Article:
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Unit rationale, description and aim

Successful creative practitioners are acutely aware of how the history of art and design both informs and influences real world, contemporary practice. This unit examines the major forms of cultural production in art and design in relation to the changing social, political, and economic contexts from post WWII to the end of the twentieth century. Students are introduced to a broad range of art movements and styles including abstraction, pop art, conceptual art, minimalism, land art, performance and feminist interventions. Shifts in thinking and knowledge that occurred during this period will be explored to better understand changing notions of identity, counter-cultures and the radical movement away from traditional art practices. Critiques of modernity, the idea of freedom, the rise of the civil rights movement in America and postcolonial discourse will be explored as well as emerging concerns around ecology and cultural difference.  There will be an emphasis on Indigenous artists both from Australia and the ‘global south’ whilst also focusing on the shift in the epicentre of the artworld from Europe to America.The aim of this unit is to introduce students to the many notions of postmodernity and the ways in which they have profoundly influenced Western society and creative practices.

Learning outcomes

To successfully complete this unit you will be able to demonstrate you have achieved the learning outcomes (LO) detailed in the below table.

Each outcome is informed by a number of graduate capabilities (GC) to ensure your work in this, and every unit, is part of a larger goal of graduating from ACU with the attributes of insight, empathy, imagination and impact.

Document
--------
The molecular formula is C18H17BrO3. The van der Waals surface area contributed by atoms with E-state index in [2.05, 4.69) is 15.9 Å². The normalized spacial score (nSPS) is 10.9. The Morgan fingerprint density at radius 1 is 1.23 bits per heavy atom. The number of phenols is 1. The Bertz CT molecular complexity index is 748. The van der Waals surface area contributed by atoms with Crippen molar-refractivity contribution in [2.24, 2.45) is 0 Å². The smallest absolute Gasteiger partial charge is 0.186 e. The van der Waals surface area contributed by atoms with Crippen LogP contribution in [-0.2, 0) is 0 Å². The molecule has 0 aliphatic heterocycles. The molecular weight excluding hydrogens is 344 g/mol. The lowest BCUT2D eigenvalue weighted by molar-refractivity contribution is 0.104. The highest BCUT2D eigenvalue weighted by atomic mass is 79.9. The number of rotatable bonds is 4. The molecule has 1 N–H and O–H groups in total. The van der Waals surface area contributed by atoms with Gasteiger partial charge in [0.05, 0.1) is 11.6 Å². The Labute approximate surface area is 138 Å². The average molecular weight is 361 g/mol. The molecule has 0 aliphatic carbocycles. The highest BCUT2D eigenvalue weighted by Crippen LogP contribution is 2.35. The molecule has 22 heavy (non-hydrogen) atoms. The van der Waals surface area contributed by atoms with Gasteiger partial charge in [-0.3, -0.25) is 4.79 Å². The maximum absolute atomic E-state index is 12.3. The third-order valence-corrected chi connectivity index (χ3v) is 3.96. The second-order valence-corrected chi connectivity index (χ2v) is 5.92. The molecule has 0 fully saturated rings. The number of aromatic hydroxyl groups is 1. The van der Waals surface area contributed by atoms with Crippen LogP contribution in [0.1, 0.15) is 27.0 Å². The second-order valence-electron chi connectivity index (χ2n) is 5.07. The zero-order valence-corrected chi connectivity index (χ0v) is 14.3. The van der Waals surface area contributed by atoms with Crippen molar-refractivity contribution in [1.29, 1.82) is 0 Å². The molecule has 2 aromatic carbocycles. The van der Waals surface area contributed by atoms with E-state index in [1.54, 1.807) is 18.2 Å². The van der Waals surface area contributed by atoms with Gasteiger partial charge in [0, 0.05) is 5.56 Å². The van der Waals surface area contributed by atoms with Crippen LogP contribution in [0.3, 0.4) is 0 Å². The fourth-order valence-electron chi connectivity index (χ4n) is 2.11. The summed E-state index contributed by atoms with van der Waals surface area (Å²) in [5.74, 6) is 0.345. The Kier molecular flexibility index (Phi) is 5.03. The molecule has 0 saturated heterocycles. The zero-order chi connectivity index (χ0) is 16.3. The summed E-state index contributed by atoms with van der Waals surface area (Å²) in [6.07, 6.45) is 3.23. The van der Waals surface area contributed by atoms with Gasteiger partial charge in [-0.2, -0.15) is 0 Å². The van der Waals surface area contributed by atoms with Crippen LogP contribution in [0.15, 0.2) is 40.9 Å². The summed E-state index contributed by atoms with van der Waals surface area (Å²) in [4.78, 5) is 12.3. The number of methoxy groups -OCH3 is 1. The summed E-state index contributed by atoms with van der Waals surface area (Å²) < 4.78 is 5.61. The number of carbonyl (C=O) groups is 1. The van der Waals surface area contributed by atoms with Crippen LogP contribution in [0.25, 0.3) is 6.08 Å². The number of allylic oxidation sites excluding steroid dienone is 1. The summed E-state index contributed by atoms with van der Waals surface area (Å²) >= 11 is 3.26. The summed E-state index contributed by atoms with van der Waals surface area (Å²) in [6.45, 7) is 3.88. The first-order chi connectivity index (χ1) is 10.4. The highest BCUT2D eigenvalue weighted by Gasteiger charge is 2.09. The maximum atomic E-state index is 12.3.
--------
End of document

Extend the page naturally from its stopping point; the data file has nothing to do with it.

Explore the graduate capabilities.

Learning Outcome NumberLearning Outcome DescriptionRelevant Graduate Capabilities
LO1Articulate the intellectual foundation of postmodern ideology and its impact on artistic production in both Western art and Indigenous Australian artGC1, GC2, GC3, GC5
LO2Identify the main tenets and stylistic variations of art and design movements of the late twentieth centuryGC1, GC2, GC3
LO3Critically analyse the relationship between the socio-historical and political contexts of the postwar period as well as key shifts in art making practices towards an interdisciplinary focusGC1, GC2, GC3, GC5, GC6
LO4Communicate coherently in a range of critical and/or creative formsGC1, GC2, GC3


Topics may include:

  • The scope of post-1940 visual representation in Western and global contexts, including abstract expressionism, minimalism, conceptual art, land art, feminist interventions, postmodern art/architecture and digital art
  • An examination of the counter-culture and civil rights movements of the 60s and 70s and their ongoing influence
  • Reference to alternative 'histories' drawing upon feminism, and post-colonial theories
  • Discussion of Indigenous cultural narratives
  • The drawing of links between post-modern history and theory and contemporary art practices

Learning and teaching strategy and rationale

This unit embraces active learning strategies and is designed to provide students with a knowledge of the academic discipline of art and design history and theory in the later twentieth century. Students will have the opportunity to build their practical skills and discipline knowledge which will be consolidated and extended in the higher level art history and theory units in this course.